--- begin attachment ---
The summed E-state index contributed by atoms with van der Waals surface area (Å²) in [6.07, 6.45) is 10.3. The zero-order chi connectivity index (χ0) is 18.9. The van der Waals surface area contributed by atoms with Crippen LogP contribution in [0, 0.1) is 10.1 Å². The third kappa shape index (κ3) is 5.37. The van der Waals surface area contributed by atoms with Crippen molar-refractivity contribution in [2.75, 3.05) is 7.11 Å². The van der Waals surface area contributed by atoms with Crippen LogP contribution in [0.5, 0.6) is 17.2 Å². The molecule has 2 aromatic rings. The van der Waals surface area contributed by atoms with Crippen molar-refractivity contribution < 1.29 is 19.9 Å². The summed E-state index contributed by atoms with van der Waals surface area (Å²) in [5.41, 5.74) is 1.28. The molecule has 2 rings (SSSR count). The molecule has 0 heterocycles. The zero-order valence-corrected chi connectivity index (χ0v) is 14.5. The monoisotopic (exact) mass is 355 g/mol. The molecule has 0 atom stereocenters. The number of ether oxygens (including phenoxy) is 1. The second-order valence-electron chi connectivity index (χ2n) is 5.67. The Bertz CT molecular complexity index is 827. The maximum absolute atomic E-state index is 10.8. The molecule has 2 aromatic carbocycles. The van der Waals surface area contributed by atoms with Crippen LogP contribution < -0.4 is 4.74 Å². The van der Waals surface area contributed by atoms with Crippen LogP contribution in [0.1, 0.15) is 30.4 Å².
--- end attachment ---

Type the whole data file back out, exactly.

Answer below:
The summed E-state index contributed by atoms with van der Waals surface area (Å²) in [6.07, 6.45) is 10.3. The zero-order chi connectivity index (χ0) is 18.9. The van der Waals surface area contributed by atoms with Crippen LogP contribution in [0, 0.1) is 10.1 Å². The third kappa shape index (κ3) is 5.37. The van der Waals surface area contributed by atoms with Crippen molar-refractivity contribution in [2.75, 3.05) is 7.11 Å². The van der Waals surface area contributed by atoms with Crippen LogP contribution in [0.5, 0.6) is 17.2 Å². The molecule has 2 aromatic rings. The van der Waals surface area contributed by atoms with Crippen molar-refractivity contribution < 1.29 is 19.9 Å². The summed E-state index contributed by atoms with van der Waals surface area (Å²) in [5.41, 5.74) is 1.28. The molecule has 2 rings (SSSR count). The molecule has 0 heterocycles. The zero-order valence-corrected chi connectivity index (χ0v) is 14.5. The monoisotopic (exact) mass is 355 g/mol. The molecule has 0 atom stereocenters. The number of ether oxygens (including phenoxy) is 1. The second-order valence-electron chi connectivity index (χ2n) is 5.67. The Bertz CT molecular complexity index is 827. The maximum absolute atomic E-state index is 10.8. The molecule has 2 aromatic carbocycles. The van der Waals surface area contributed by atoms with Crippen LogP contribution < -0.4 is 4.74 Å². The van der Waals surface area contributed by atoms with Crippen LogP contribution in [0.1, 0.15) is 30.4 Å².